Bloom is founder and “guiding light” of the Sanctuary Institute at Andrus Children’s Center, in Yonkers, New York, USA, associate professor of Health Management and Policy at the School of Public Health and codirector of the Center for Nonviolence and Social Justice, at Drexel University, Philadelphia, Pennsylvania, USA. She summed up the Sanctuary Model:

Most clients who present to human service delivery organizations have been exposed to significant adversity, chronic stress, and frequently overwhelming trauma. … [But] they cannot heal within the context of traumatizing — or traumatized — organizations that may actually create more, not less pathology. The goal of the Sanctuary Model is to facilitate the development of an organizational culture that can contain, manage, and help transform the terrible life experiences that have molded — and often deformed — the clients in care. But no one person can change an organizational culture — at least not for the better. Living systems are comprised of living people who tend to support what they help to create — and who fail to support change efforts that exclude them.

In 10 days of inpatient psychiatric treatment, said Bloom, “People had a very different experience from the past. They were able to internalize an alternative that included respect and participation in a community. They learned that they were not sick, crazy or bad but injured, and as a result they had problems. They became part of a community based on shared responsibility that supported them in their efforts to stop doing the things that made them feel bad. Traditionally, they had merely been given a label and a diagnosis, but that didn’t help them know what to do to help themselves. Our systems of care were not trauma-informed so we were pretty much at sea. As we became informed about the effects of trauma, we taught people what their overwhelming experiences had done to their bodies and minds.”

Bloom and her colleagues developed and taught clients how to use the S.E.L.F. tool (part of the Sanctuary Tool Kit), which represents four key aspects of recovery from bad experiences: Safety, Emotional Management, Loss and Future.

Staff also created and supported “ritual passages” to promote healing. “People need structured ritual passages to move through their lives — funerals, birthdays,” said Bloom. So they devised a series of levels for people to move through, beginning with a ceremony of admission to the program, then marking a patient’s movement into doing their own work, becoming a mentor for others and finally preparing to go home.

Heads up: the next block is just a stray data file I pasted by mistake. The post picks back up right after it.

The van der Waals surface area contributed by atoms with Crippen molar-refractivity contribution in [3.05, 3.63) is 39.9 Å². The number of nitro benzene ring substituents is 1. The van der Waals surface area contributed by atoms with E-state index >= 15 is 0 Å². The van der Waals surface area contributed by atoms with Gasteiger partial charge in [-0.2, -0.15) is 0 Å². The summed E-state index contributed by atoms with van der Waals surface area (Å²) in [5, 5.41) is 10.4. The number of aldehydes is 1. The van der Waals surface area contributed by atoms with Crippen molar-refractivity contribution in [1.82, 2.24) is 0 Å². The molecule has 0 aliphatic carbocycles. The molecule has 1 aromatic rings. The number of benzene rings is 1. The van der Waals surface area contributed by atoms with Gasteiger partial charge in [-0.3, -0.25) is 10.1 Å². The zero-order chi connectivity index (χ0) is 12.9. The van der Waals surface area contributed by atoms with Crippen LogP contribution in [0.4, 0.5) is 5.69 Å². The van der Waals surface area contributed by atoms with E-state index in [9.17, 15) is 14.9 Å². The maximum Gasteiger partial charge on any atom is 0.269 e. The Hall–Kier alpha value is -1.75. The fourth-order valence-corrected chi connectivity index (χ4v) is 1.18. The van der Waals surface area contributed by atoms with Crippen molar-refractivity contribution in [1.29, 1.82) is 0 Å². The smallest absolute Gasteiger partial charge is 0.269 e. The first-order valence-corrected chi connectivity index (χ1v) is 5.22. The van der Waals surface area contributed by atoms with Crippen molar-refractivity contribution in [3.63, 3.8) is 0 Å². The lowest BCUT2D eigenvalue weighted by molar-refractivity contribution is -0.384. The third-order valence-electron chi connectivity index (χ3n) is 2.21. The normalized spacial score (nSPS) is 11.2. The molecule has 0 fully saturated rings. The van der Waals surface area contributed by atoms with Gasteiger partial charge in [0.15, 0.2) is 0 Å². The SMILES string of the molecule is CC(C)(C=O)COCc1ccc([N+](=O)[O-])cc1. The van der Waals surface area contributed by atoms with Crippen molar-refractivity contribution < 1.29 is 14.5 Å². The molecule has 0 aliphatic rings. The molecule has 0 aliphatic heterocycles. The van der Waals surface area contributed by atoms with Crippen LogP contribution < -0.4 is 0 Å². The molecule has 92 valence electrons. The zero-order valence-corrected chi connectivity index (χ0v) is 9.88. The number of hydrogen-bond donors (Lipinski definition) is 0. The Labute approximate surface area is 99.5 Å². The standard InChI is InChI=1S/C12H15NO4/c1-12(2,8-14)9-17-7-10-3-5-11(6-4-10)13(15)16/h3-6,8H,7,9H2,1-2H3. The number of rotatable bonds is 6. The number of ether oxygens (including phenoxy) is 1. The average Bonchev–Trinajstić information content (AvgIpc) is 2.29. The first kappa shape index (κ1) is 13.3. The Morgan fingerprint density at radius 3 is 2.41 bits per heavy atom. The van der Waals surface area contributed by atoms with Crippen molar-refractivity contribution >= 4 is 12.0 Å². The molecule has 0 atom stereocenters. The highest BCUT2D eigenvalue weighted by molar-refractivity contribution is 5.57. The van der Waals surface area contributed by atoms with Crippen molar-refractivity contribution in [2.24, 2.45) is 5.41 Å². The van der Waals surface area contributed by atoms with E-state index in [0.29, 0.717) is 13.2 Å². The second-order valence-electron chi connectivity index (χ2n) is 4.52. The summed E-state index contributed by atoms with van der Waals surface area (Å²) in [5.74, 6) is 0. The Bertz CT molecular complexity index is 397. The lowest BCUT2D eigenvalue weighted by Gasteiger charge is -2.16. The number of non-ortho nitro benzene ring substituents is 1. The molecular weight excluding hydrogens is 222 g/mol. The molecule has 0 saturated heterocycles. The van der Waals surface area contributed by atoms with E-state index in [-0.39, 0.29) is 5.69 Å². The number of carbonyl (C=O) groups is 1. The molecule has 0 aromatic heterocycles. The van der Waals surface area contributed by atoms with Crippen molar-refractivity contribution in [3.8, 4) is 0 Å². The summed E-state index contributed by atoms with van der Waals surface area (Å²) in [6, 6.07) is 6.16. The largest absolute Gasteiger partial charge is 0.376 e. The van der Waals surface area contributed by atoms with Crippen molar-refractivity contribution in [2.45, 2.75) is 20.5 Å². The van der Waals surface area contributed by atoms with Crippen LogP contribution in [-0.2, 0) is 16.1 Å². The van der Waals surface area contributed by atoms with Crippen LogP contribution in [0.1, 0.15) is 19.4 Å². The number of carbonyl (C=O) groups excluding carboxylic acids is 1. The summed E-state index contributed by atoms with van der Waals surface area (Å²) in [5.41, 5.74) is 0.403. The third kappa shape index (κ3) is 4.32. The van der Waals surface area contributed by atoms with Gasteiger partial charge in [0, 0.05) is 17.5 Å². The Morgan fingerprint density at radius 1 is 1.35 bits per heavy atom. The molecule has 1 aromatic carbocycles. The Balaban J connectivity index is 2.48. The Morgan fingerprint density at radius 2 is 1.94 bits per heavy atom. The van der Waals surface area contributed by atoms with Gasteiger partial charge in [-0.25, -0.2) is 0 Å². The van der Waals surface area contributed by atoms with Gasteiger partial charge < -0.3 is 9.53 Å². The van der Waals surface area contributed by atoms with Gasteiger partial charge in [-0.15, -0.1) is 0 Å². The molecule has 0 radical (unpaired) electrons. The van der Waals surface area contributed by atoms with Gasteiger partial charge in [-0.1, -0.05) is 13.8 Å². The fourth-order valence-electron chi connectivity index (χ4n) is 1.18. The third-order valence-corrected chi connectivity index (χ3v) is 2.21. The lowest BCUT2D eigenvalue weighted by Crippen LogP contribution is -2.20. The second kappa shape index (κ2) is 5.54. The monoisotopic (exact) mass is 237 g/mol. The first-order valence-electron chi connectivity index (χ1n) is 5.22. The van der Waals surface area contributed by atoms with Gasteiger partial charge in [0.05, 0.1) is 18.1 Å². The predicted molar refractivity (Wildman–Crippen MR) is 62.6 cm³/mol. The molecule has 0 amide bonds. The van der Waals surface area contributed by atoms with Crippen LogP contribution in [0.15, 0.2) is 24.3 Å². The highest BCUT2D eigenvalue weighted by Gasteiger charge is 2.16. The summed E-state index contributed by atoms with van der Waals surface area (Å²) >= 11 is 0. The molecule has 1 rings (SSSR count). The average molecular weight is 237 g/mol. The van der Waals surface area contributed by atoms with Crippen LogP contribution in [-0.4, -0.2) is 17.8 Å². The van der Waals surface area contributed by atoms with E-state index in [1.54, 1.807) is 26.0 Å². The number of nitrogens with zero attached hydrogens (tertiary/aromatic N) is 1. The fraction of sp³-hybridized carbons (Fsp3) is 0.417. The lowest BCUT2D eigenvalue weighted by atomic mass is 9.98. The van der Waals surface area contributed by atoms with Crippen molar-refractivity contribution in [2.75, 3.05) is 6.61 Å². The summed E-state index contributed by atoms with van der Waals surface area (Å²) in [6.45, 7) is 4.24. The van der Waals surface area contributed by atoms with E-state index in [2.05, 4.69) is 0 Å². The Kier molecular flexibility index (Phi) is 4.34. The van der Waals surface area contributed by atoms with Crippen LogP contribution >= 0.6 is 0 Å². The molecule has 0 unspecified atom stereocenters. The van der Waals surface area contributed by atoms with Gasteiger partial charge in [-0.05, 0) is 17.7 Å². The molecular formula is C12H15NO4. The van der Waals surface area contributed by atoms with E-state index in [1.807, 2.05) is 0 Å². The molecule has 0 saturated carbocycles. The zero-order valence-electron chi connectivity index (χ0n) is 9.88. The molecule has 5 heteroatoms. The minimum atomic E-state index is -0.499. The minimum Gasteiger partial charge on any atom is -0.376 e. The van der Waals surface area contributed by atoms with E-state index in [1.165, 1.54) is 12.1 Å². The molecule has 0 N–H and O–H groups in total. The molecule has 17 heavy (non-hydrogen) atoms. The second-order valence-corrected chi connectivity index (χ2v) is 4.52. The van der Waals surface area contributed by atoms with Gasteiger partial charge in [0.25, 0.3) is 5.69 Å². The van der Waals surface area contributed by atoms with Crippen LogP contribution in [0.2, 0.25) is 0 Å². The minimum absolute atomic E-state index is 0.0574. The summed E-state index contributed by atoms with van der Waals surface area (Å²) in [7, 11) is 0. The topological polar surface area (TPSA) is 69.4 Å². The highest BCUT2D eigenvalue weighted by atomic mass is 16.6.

The Sanctuary Model worked so well in these treatment settings that Bloom decided to share it with other organizations. She and colleagues at the Sanctuary Institute developed the Sanctuary Model training and implementation process currently being adopted by over 100 human-service delivery organizations worldwide. Bloom said that the institute has trained over 100 programs, including large state programs funded by the Pennsylvania Department of Public Welfare and New York State Office of Children and Family Services; residential, children and family services, acute care, domestic violence programs, developmentally disabled and group home programs, juvenile justice facilities, voluntary agencies and homeless shelters. “Sanctuary can apply to any social services program,” she said.

Essential to the Sanctuary Model is a culture of communication and collaboration between members of an organization. The model’s very implementation process cultivates collaboration:

Teams of five to eight people, from various levels of the organization, come together to learn from our faculty, colleagues from other organizations and one another and begin to create a shared vision of the kind of organization they want to create. …. This Core Steering Committee Team therefore not only plans together how best to share what they are learning with the larger organization, but also plans how to train all agency personnel and clients in the Sanctuary principles, how to integrate the Sanctuary Toolkit into the day-to-day operation of the organization and how to evaluate how these initiatives are taking hold in the organization. … By looking at shared assumptions, goals, and existing practice, staff members from various levels of the organization are required to share in an analysis of their own structure and functioning, often asking themselves and each other provocative questions that have never been overtly surfaced before. As this happens, the development of more democratic, participatory processes begin to emerge.

 

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